It’s hard not to get excited if you’re heading out for Black Friday shopping.
But can door-buster deals actually play into how our brains are wired?
According to Cleveland Clinic’s Dr. Joseph Rock -- they can -- and sometimes, the feel-good chemicals in our brains can set us up to spend more than we should.
“There’s part of us, if the pleasure center’s lighting up, that tells us, ‘I’m getting what I want; this feels good; I like it,’ -- and so we delude ourselves that we can afford it, that it’s OK, and that it’s a great deal,” he said.
To keep our Black Friday experiences from draining our bank accounts, Rock said we have to pause and take time to think things through.
He said our brains are biologically wired to make things “automatic” -- like driving a car and doing the dishes.
However, if our shopping becomes automatic and our brain lights up when we make a purchase, by the time the logical part of the brain has time to consider the purchase -- it’s too late -- we’ve already made the transaction.
Rock said we can also fall victim to “participation bias.”
When we go to a store on Black Friday, we’re there to buy and the part of our brain that controls mindfulness can get pushed aside, so we end up buying more.
For those who know they have a problem sticking to a budget on Black Friday, Rock advises against rushing out to the stores.
“If you know you have a spending problem, and a lot of people are reluctant to admit that, then it’s a good idea to not go on the site, not walk into the store, and even research shows that it’s not a good idea to go to the store with a friend, because you’re more likely to spend,” he said. “People think the other person will hold them back, but as it turns out, usually they encourage you to spend.”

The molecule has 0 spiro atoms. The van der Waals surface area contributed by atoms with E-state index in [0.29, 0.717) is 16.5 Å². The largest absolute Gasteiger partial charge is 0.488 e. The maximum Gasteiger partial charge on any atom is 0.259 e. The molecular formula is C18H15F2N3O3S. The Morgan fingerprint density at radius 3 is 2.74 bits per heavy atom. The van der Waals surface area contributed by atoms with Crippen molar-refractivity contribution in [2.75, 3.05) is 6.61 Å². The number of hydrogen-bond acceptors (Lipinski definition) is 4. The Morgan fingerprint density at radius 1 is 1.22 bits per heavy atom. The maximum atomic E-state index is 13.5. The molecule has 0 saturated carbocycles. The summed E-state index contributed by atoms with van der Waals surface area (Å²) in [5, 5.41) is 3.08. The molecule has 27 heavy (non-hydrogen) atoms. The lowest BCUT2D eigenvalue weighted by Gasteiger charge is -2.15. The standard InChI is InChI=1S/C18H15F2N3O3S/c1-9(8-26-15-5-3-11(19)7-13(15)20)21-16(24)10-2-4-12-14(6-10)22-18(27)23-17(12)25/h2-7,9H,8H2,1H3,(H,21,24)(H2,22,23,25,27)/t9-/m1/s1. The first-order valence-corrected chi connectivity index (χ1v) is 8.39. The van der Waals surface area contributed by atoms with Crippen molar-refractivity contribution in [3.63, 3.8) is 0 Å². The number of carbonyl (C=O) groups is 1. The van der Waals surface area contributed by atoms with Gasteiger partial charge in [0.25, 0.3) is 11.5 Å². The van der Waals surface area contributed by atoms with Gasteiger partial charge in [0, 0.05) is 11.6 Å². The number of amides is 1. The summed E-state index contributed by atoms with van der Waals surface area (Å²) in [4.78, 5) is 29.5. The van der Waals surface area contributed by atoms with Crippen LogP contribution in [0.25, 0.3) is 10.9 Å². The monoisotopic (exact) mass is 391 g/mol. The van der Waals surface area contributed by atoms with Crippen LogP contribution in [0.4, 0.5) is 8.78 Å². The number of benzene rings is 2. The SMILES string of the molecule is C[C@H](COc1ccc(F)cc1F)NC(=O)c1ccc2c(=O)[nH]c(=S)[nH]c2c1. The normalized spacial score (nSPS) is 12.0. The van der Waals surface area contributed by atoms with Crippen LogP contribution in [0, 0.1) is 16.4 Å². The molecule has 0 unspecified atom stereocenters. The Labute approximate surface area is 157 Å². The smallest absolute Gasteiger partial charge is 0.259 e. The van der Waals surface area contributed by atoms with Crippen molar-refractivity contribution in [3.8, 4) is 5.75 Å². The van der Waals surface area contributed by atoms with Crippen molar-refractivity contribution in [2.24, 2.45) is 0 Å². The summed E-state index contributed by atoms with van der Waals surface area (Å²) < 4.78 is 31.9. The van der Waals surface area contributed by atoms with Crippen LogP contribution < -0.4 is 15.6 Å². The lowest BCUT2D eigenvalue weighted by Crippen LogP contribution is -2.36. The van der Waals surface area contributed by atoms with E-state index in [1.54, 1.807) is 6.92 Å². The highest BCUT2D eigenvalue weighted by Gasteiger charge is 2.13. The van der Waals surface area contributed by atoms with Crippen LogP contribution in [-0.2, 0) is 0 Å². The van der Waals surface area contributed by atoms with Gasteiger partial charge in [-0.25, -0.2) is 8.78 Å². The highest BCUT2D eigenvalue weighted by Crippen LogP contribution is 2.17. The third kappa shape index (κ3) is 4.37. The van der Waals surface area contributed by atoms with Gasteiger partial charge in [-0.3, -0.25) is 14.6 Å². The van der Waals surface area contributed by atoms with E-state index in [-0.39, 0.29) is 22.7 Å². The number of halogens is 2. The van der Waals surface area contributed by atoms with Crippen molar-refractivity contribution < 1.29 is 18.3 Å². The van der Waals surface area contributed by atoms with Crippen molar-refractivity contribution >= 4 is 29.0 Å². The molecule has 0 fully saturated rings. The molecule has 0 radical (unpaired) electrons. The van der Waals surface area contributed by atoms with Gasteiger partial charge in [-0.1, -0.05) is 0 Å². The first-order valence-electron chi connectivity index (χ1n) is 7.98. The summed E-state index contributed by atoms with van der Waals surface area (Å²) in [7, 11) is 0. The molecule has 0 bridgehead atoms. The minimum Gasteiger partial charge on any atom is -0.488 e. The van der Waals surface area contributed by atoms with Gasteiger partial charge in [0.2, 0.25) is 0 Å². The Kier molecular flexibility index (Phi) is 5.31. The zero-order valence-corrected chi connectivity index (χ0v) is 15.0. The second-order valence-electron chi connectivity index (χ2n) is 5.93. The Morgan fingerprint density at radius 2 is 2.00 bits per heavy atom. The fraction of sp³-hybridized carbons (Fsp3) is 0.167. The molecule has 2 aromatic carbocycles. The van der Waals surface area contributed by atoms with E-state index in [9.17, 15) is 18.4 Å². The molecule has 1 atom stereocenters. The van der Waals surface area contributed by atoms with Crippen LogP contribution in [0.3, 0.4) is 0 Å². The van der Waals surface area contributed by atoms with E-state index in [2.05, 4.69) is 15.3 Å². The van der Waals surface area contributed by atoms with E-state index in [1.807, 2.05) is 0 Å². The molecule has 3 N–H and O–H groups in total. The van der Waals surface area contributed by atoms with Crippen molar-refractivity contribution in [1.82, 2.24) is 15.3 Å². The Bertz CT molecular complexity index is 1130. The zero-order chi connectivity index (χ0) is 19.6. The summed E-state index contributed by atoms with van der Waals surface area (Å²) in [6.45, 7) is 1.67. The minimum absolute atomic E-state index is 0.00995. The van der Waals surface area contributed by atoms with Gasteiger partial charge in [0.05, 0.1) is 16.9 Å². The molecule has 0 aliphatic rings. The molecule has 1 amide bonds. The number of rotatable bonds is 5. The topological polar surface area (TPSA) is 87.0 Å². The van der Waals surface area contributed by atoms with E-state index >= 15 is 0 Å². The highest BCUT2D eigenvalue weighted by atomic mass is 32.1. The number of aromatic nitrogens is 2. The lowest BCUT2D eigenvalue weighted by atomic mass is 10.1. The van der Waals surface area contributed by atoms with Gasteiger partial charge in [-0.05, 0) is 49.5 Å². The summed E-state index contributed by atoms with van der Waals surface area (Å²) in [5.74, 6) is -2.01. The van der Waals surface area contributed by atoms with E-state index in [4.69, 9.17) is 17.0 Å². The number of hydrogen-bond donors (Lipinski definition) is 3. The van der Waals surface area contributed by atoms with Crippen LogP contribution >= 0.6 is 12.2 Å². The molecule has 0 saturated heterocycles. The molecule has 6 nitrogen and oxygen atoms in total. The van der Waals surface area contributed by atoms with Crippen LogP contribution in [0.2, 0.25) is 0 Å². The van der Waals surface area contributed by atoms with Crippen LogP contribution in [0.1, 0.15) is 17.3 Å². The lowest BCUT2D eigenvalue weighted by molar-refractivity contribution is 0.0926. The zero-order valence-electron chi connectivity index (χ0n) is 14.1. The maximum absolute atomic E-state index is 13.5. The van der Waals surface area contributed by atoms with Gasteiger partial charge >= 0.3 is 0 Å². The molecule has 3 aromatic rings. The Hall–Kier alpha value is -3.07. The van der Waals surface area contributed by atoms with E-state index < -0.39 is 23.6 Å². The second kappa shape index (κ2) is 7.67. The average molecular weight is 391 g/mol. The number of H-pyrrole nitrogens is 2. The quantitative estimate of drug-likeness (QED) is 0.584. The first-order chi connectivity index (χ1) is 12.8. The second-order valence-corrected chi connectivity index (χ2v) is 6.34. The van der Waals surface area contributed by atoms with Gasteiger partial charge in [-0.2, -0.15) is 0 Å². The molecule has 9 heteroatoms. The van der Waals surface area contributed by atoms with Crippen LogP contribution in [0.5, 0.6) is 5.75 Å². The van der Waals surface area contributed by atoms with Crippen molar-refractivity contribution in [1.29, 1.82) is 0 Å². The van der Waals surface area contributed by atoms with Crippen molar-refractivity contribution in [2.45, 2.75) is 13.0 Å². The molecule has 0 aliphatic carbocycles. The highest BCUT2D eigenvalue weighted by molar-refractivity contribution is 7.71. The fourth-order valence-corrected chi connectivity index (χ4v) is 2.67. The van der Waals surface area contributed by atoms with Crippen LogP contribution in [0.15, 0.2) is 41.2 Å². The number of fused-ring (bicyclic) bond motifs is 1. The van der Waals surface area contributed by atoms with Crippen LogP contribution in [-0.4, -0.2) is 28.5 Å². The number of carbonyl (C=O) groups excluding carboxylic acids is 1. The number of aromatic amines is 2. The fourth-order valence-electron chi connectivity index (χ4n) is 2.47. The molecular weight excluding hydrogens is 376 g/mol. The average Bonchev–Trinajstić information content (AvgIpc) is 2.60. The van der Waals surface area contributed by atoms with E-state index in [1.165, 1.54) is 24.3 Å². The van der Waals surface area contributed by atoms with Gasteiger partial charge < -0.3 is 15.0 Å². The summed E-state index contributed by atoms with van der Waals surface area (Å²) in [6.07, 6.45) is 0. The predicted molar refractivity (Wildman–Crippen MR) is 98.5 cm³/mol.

For those who really want to experience Black Friday shopping but are worried about blowing their finances in the process -- Rock suggests considering allotting a budget in advance and only paying in cash.
Rock said it’s also a good idea to have someone you trust who can help hold you accountable for your budget.
“I think it’s a good idea to check-in with somebody close to you -- whether you have a spending problem or not,” he said. “We all have pleasure centers in our brain -- it does feel good to shop -- but having someone to run things by before making an expensive purchase is a great idea.”